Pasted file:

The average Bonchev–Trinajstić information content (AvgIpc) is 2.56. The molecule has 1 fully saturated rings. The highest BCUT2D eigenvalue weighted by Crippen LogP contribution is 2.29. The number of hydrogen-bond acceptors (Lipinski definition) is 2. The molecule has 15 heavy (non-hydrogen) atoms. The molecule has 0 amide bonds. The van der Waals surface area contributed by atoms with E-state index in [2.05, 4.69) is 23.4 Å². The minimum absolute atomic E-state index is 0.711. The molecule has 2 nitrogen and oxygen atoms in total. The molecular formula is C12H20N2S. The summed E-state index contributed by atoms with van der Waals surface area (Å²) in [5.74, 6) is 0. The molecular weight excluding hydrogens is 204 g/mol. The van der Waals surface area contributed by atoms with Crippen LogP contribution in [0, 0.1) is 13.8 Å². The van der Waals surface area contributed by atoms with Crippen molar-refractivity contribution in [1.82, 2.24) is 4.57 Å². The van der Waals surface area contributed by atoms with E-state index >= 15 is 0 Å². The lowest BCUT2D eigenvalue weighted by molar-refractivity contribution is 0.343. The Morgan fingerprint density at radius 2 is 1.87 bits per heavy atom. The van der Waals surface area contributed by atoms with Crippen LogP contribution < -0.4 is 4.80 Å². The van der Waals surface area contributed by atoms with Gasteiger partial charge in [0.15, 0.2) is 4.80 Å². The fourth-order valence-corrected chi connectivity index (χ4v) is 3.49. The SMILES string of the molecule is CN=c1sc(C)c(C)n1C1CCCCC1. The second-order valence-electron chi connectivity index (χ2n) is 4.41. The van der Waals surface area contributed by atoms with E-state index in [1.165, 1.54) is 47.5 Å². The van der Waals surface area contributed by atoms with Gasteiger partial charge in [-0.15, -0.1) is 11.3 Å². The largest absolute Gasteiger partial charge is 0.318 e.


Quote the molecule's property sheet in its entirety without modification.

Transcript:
The average Bonchev–Trinajstić information content (AvgIpc) is 2.56. The molecule has 1 fully saturated rings. The highest BCUT2D eigenvalue weighted by Crippen LogP contribution is 2.29. The number of hydrogen-bond acceptors (Lipinski definition) is 2. The molecule has 15 heavy (non-hydrogen) atoms. The molecule has 0 amide bonds. The van der Waals surface area contributed by atoms with E-state index in [2.05, 4.69) is 23.4 Å². The minimum absolute atomic E-state index is 0.711. The molecule has 2 nitrogen and oxygen atoms in total. The molecular formula is C12H20N2S. The summed E-state index contributed by atoms with van der Waals surface area (Å²) in [5.74, 6) is 0. The molecular weight excluding hydrogens is 204 g/mol. The van der Waals surface area contributed by atoms with Crippen LogP contribution in [0, 0.1) is 13.8 Å². The van der Waals surface area contributed by atoms with Crippen molar-refractivity contribution in [1.82, 2.24) is 4.57 Å². The van der Waals surface area contributed by atoms with E-state index >= 15 is 0 Å². The lowest BCUT2D eigenvalue weighted by molar-refractivity contribution is 0.343. The Morgan fingerprint density at radius 2 is 1.87 bits per heavy atom. The van der Waals surface area contributed by atoms with Crippen LogP contribution < -0.4 is 4.80 Å². The van der Waals surface area contributed by atoms with Gasteiger partial charge in [0.15, 0.2) is 4.80 Å². The fourth-order valence-corrected chi connectivity index (χ4v) is 3.49. The SMILES string of the molecule is CN=c1sc(C)c(C)n1C1CCCCC1. The second-order valence-electron chi connectivity index (χ2n) is 4.41. The van der Waals surface area contributed by atoms with E-state index in [1.165, 1.54) is 47.5 Å². The van der Waals surface area contributed by atoms with Gasteiger partial charge in [-0.15, -0.1) is 11.3 Å². The largest absolute Gasteiger partial charge is 0.318 e.